The Gods of Gotham Hardcover – Mar 15 2012
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“The Gods of Gotham is a wonderful book. Lyndsay Faye’s command of historical detail is remarkable, and her knowledge of human character even more so. I bought into this world in the opening pages and never once had the desire to leave. It’s a great read!” —Michael Connelly
“Lyndsay Faye is a superstar-caliber writer. She confidently and exquisitely re-creates the past while her characters live on with you in the present, the elusive gold standard for a historical novel. The Gods of Gotham is a gift to the genre that readers will surely relish while we wait for Faye’s next one.” —Matthew Pearl, bestselling author of The Dante Club
“Intriguingly complex yet deliciously smooth, The Gods of Gotham is, in a word, stunning. The vivid characters and deft use of the historical setting read like the work of an established writer at the top of her (or indeed, his) career—that Faye is a newcomer is cause for an exuberance of fireworks, at the mere thought of so many superb novels yet to come.” —Laurie R. King, New York Times–bestselling author of The God of the Hive and The Beekeeper’s Apprentice
“The Gods of Gotham is a revelation. Lyndsay Faye puts the drive and passion of a modern thriller onto the mean streets of 1840s New York. She brings a fascinating page of history to life with a gripping, twisty plot, vivid characters, and seamless research. This is historical fiction at its best.” —Daniel Stashower, two-time Edgar-winning author of Teller of Tales and The Beautiful Cigar Girl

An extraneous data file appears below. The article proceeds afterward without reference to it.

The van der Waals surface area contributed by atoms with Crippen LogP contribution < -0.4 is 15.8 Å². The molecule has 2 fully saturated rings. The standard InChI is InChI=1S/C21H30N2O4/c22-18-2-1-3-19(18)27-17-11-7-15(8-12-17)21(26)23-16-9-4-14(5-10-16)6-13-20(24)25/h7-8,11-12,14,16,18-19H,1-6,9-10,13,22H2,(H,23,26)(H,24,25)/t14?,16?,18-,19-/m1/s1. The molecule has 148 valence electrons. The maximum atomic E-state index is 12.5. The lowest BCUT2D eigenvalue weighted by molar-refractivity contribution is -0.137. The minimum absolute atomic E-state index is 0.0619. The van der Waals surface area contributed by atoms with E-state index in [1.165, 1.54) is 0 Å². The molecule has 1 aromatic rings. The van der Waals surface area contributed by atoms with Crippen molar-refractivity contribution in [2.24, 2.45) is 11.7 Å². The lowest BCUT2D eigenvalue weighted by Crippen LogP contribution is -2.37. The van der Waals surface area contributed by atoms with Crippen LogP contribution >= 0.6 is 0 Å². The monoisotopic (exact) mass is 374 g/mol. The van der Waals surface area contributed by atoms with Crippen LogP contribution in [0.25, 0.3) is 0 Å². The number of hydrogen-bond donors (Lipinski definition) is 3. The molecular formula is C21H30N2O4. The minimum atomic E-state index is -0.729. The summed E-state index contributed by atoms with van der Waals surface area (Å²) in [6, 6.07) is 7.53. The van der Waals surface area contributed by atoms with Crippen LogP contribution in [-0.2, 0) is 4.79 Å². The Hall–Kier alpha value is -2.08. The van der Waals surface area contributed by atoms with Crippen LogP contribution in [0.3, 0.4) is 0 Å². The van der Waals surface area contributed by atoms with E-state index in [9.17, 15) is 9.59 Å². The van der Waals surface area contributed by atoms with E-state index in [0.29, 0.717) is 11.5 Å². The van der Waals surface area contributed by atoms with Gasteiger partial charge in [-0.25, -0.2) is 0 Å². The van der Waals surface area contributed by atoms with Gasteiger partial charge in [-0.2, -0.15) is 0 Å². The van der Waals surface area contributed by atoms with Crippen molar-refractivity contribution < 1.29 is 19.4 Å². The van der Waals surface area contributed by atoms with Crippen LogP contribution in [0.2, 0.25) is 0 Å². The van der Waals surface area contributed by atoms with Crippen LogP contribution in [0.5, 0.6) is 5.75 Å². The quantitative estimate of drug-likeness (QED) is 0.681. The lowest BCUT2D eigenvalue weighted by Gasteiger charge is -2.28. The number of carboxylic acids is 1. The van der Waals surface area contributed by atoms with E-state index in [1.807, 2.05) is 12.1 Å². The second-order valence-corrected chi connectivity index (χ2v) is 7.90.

“Lyndsay Faye’s exquisite new novel, The Gods of Gotham, plunges us into the teeming, sordid streets of old New York. But this is no Whartonian idyll—Faye’s Manhattan is a raucous underworld of criminals and chiselers, the infamous Five Points, where thieves speak their own argot, the sanitation department consists of free-running pigs, and Tammany-backed ‘dead rabbits’ rule with an iron fist. In this vivid and impeccably crafted adventure, newly minted ‘copper star’ Timothy Wilde is the only man who can solve a series of gruesome murders plaguing Gotham. Faye’s prose crackles with historical authenticity so cunningly rendered that readers will lose themselves from the very first turn of the page.” —Katherine Howe, bestselling author of The Physick Book of Deliverance Dane
“Penetrating psychological study, flawless social history, beautifully crafted thriller . . . The Gods of Gotham is all these things, and a crackling great yarn to boot. Old New York has never been so blazingly alive. Lyndsay Faye is a writer to watch—and keep watching.” —Louis Bayard, author of The School of Night
“The Gods of Gotham is an enthralling novel that immediately pulls readers into its twisting tale of murder, conspiracy, and socio-religious turmoil. With an engaging narrator, smart rendering of time and place, and gripping suspense, this superb story is virtually impossible to put down.” —Stefanie Pintoff, Edgar–winning author of In the Shadow of Gotham
“With crisp prose, memorable characters, and an impressive respect for its historic setting, The Gods of Gotham pulls you into old New York’s days of the Five Points. Lyndsay Faye is a writer to watch.” —Alafair Burke, author of Long Gone
“Reading The Gods of Gotham is like being magically transported to another time. You’ll be overwhelmed with the sights, sounds, smells, and chaos of New York in the 1840s, while never losing sight of the fact that this is a first-rate crime novel for any era. I can’t wait to see what Lyndsay Faye will conjure next.” —Otto Penzler, The Mysterious Bookshop
“Lyndsay Faye makes it look easy to write a great historical mystery: First, research the hell out of a remote time period, painstakingly paint a picture of that alien world (in this case, mid-nineteenth-century New York), and then craft a story so compelling that the reader forgets that it’s alien! Her masterful Dust and Shadow reinvigorated Sherlock Holmes versus Jack the Ripper, but this wholly different tale confirms a talent far beyond her (damn her) thirty-year-old age.” —Leslie S. Klinger, author of The New Annotated Sherlock Holmes